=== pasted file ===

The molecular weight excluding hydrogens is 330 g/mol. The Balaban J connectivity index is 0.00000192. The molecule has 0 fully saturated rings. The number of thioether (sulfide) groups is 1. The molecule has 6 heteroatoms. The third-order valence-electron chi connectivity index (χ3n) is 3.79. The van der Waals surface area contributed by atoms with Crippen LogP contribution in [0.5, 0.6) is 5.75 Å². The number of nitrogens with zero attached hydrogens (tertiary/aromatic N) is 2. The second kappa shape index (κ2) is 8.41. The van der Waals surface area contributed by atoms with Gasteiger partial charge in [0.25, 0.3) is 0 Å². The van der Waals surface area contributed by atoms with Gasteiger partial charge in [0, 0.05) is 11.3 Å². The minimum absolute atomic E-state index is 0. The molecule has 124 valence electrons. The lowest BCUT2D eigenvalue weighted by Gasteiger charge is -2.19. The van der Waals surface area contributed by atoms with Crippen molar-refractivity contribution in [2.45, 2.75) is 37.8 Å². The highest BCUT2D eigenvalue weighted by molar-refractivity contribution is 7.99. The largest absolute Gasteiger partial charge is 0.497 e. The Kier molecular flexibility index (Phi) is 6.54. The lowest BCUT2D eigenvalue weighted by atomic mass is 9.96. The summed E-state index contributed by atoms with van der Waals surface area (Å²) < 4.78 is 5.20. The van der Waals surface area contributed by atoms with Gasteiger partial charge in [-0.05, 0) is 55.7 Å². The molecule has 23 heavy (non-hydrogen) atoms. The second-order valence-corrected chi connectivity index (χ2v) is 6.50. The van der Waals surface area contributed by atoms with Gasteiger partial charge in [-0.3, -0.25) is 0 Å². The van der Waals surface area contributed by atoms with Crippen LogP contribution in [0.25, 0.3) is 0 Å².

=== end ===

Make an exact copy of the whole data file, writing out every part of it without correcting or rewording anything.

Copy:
The molecular weight excluding hydrogens is 330 g/mol. The Balaban J connectivity index is 0.00000192. The molecule has 0 fully saturated rings. The number of thioether (sulfide) groups is 1. The molecule has 6 heteroatoms. The third-order valence-electron chi connectivity index (χ3n) is 3.79. The van der Waals surface area contributed by atoms with Crippen LogP contribution in [0.5, 0.6) is 5.75 Å². The number of nitrogens with zero attached hydrogens (tertiary/aromatic N) is 2. The second kappa shape index (κ2) is 8.41. The van der Waals surface area contributed by atoms with Gasteiger partial charge in [0.25, 0.3) is 0 Å². The van der Waals surface area contributed by atoms with Gasteiger partial charge in [0, 0.05) is 11.3 Å². The minimum absolute atomic E-state index is 0. The molecule has 124 valence electrons. The lowest BCUT2D eigenvalue weighted by Gasteiger charge is -2.19. The van der Waals surface area contributed by atoms with Crippen molar-refractivity contribution in [2.45, 2.75) is 37.8 Å². The highest BCUT2D eigenvalue weighted by molar-refractivity contribution is 7.99. The largest absolute Gasteiger partial charge is 0.497 e. The Kier molecular flexibility index (Phi) is 6.54. The lowest BCUT2D eigenvalue weighted by atomic mass is 9.96. The summed E-state index contributed by atoms with van der Waals surface area (Å²) < 4.78 is 5.20. The van der Waals surface area contributed by atoms with Gasteiger partial charge in [-0.05, 0) is 55.7 Å². The molecule has 23 heavy (non-hydrogen) atoms. The second-order valence-corrected chi connectivity index (χ2v) is 6.50. The van der Waals surface area contributed by atoms with Gasteiger partial charge in [-0.3, -0.25) is 0 Å². The van der Waals surface area contributed by atoms with Crippen LogP contribution in [0.25, 0.3) is 0 Å².